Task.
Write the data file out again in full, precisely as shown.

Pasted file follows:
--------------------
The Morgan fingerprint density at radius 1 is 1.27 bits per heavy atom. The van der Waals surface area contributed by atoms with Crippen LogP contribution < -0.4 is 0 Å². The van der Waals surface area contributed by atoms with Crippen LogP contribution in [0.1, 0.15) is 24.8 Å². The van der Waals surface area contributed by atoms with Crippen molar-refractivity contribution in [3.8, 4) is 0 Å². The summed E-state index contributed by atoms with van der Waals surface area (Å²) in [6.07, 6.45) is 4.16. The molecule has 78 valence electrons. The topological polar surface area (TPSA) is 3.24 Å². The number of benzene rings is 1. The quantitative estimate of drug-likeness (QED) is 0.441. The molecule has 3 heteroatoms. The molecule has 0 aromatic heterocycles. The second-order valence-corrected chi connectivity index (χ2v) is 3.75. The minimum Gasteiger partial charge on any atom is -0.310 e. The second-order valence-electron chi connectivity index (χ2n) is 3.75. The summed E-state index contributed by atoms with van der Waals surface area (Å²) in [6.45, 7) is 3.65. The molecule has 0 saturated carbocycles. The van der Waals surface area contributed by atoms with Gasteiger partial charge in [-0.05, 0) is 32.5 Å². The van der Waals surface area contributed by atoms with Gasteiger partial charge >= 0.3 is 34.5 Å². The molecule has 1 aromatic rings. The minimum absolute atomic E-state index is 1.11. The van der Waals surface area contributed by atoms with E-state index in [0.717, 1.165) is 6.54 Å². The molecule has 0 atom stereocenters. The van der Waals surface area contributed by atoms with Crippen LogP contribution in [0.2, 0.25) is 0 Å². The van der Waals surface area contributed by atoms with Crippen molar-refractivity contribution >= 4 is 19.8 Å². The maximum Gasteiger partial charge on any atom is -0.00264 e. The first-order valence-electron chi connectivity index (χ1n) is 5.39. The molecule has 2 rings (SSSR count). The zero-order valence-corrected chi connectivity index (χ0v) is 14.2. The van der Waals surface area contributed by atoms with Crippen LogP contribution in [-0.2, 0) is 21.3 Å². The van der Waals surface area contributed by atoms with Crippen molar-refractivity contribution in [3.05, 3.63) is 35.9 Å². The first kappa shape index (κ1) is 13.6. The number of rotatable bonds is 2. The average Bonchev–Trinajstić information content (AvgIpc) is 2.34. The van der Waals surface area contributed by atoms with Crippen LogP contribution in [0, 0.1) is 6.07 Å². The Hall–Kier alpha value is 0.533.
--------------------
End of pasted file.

The Morgan fingerprint density at radius 1 is 1.27 bits per heavy atom. The van der Waals surface area contributed by atoms with Crippen LogP contribution < -0.4 is 0 Å². The van der Waals surface area contributed by atoms with Crippen LogP contribution in [0.1, 0.15) is 24.8 Å². The van der Waals surface area contributed by atoms with Crippen molar-refractivity contribution in [3.8, 4) is 0 Å². The summed E-state index contributed by atoms with van der Waals surface area (Å²) in [6.07, 6.45) is 4.16. The molecule has 78 valence electrons. The topological polar surface area (TPSA) is 3.24 Å². The number of benzene rings is 1. The quantitative estimate of drug-likeness (QED) is 0.441. The molecule has 3 heteroatoms. The molecule has 0 aromatic heterocycles. The second-order valence-corrected chi connectivity index (χ2v) is 3.75. The minimum Gasteiger partial charge on any atom is -0.310 e. The second-order valence-electron chi connectivity index (χ2n) is 3.75. The summed E-state index contributed by atoms with van der Waals surface area (Å²) in [6.45, 7) is 3.65. The molecule has 0 saturated carbocycles. The van der Waals surface area contributed by atoms with Gasteiger partial charge in [-0.05, 0) is 32.5 Å². The van der Waals surface area contributed by atoms with Gasteiger partial charge >= 0.3 is 34.5 Å². The molecule has 1 aromatic rings. The minimum absolute atomic E-state index is 1.11. The van der Waals surface area contributed by atoms with E-state index in [0.717, 1.165) is 6.54 Å². The molecule has 0 atom stereocenters. The van der Waals surface area contributed by atoms with Crippen LogP contribution in [0.2, 0.25) is 0 Å². The van der Waals surface area contributed by atoms with Crippen molar-refractivity contribution >= 4 is 19.8 Å². The maximum Gasteiger partial charge on any atom is -0.00264 e. The first-order valence-electron chi connectivity index (χ1n) is 5.39. The molecule has 2 rings (SSSR count). The zero-order valence-corrected chi connectivity index (χ0v) is 14.2. The van der Waals surface area contributed by atoms with Crippen LogP contribution in [-0.2, 0) is 21.3 Å². The van der Waals surface area contributed by atoms with Crippen molar-refractivity contribution in [3.05, 3.63) is 35.9 Å². The first kappa shape index (κ1) is 13.6. The number of rotatable bonds is 2. The average Bonchev–Trinajstić information content (AvgIpc) is 2.34. The van der Waals surface area contributed by atoms with Crippen LogP contribution in [0, 0.1) is 6.07 Å². The Hall–Kier alpha value is 0.533.